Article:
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June 14, 1952


JAMA. 1952;149(7):666. doi:10.1001/jama.1952.02930240044018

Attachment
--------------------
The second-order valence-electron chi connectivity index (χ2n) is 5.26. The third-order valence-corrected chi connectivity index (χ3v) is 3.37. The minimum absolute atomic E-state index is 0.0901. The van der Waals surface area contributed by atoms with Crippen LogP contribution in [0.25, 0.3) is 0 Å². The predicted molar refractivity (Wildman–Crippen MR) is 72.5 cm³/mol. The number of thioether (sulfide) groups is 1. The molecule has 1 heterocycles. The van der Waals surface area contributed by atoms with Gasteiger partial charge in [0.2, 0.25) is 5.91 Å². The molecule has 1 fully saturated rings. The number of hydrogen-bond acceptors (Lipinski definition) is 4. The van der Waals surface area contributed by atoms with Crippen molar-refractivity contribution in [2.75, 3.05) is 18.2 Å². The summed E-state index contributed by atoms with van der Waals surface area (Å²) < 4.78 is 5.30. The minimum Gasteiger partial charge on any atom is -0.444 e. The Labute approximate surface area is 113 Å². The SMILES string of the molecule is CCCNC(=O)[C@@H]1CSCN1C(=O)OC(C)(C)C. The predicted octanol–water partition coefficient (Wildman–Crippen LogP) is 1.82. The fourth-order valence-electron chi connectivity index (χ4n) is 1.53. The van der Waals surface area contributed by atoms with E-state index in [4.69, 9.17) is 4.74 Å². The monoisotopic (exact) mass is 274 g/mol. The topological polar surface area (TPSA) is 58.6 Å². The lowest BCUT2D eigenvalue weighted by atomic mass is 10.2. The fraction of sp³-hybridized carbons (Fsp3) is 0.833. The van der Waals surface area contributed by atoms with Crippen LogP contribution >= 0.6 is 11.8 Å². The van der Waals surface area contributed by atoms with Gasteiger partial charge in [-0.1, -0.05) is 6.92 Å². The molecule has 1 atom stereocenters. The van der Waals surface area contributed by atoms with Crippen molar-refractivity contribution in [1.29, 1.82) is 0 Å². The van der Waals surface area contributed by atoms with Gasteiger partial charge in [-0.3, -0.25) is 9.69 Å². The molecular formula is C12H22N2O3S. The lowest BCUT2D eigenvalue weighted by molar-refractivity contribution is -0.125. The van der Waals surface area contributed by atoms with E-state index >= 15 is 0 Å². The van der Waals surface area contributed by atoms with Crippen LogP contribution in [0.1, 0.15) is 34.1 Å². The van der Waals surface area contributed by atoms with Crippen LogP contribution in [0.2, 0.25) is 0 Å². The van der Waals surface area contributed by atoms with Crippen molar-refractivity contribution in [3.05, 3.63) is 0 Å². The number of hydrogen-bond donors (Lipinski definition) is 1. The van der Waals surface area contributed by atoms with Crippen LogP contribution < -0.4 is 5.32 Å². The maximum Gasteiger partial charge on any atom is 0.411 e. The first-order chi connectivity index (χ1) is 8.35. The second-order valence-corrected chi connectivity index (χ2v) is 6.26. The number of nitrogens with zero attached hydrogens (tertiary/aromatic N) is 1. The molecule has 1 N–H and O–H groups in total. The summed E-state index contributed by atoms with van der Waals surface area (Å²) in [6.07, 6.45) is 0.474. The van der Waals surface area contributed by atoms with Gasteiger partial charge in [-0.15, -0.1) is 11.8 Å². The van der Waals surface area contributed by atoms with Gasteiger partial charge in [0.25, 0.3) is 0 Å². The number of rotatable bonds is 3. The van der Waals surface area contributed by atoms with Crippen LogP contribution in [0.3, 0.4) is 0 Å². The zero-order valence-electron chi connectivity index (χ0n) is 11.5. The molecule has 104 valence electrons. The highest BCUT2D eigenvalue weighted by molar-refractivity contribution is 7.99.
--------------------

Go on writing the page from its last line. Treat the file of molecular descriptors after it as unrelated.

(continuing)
Measurement of the volume of the extracellular fluid could be of importance clinically if the methods presently used were simple and accurate enough. The standard method of determining the extracellular fluid is based on measuring the inulin space as suggested by Gaudino and associates.1 Since inulin is rapidly excreted in the urine, a large priming dose of the material must be given. An intravenous infusion of inulin is then administered at a constant rate for about six hours. This length of time is necessary to insure a uniform distribution of the inulin in the extracellular fluid. Recently Deane and co-workers2 confirmed the observations of others that intravenously administered sucrose is not metabolized in man (though it is in the dog) and found that the volume of distribution of sucrose is the same as that of inulin. But since sucrose has a much smaller molecular weight than inulin (342